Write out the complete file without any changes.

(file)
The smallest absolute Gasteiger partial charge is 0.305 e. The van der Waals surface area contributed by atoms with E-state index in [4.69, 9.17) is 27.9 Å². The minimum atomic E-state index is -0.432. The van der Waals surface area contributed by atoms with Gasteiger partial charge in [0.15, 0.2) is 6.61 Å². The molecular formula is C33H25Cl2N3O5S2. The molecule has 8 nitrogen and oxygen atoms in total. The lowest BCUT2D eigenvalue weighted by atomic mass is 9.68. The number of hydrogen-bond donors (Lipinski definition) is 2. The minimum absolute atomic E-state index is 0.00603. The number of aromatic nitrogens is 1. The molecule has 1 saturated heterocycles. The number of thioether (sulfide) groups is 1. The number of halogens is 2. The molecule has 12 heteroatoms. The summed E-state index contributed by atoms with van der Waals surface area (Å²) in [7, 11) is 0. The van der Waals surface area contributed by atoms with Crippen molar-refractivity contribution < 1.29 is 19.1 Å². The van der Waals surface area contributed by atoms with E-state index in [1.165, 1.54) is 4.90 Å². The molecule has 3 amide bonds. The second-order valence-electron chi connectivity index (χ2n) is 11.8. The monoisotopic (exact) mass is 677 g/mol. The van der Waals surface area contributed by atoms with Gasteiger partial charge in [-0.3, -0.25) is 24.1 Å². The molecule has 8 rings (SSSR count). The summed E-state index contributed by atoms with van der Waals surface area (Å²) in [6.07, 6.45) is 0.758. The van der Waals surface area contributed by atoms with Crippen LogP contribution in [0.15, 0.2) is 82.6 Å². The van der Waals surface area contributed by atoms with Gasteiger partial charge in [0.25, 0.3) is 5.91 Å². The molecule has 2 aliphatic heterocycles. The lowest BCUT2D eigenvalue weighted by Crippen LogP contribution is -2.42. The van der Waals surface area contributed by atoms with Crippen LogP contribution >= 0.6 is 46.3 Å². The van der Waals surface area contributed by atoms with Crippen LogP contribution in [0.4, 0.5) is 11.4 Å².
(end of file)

The smallest absolute Gasteiger partial charge is 0.305 e. The van der Waals surface area contributed by atoms with E-state index in [4.69, 9.17) is 27.9 Å². The minimum atomic E-state index is -0.432. The van der Waals surface area contributed by atoms with Gasteiger partial charge in [0.15, 0.2) is 6.61 Å². The molecular formula is C33H25Cl2N3O5S2. The molecule has 8 nitrogen and oxygen atoms in total. The lowest BCUT2D eigenvalue weighted by atomic mass is 9.68. The number of hydrogen-bond donors (Lipinski definition) is 2. The minimum absolute atomic E-state index is 0.00603. The number of aromatic nitrogens is 1. The molecule has 1 saturated heterocycles. The number of thioether (sulfide) groups is 1. The number of halogens is 2. The molecule has 12 heteroatoms. The summed E-state index contributed by atoms with van der Waals surface area (Å²) in [7, 11) is 0. The van der Waals surface area contributed by atoms with Crippen molar-refractivity contribution < 1.29 is 19.1 Å². The van der Waals surface area contributed by atoms with E-state index in [1.165, 1.54) is 4.90 Å². The molecule has 3 amide bonds. The second-order valence-electron chi connectivity index (χ2n) is 11.8. The monoisotopic (exact) mass is 677 g/mol. The van der Waals surface area contributed by atoms with Gasteiger partial charge in [-0.3, -0.25) is 24.1 Å². The molecule has 8 rings (SSSR count). The summed E-state index contributed by atoms with van der Waals surface area (Å²) in [6.07, 6.45) is 0.758. The van der Waals surface area contributed by atoms with Crippen LogP contribution in [0.15, 0.2) is 82.6 Å². The van der Waals surface area contributed by atoms with Gasteiger partial charge in [0.25, 0.3) is 5.91 Å². The molecule has 2 aliphatic heterocycles. The lowest BCUT2D eigenvalue weighted by Crippen LogP contribution is -2.42. The van der Waals surface area contributed by atoms with Crippen LogP contribution >= 0.6 is 46.3 Å². The van der Waals surface area contributed by atoms with Crippen LogP contribution in [0.4, 0.5) is 11.4 Å².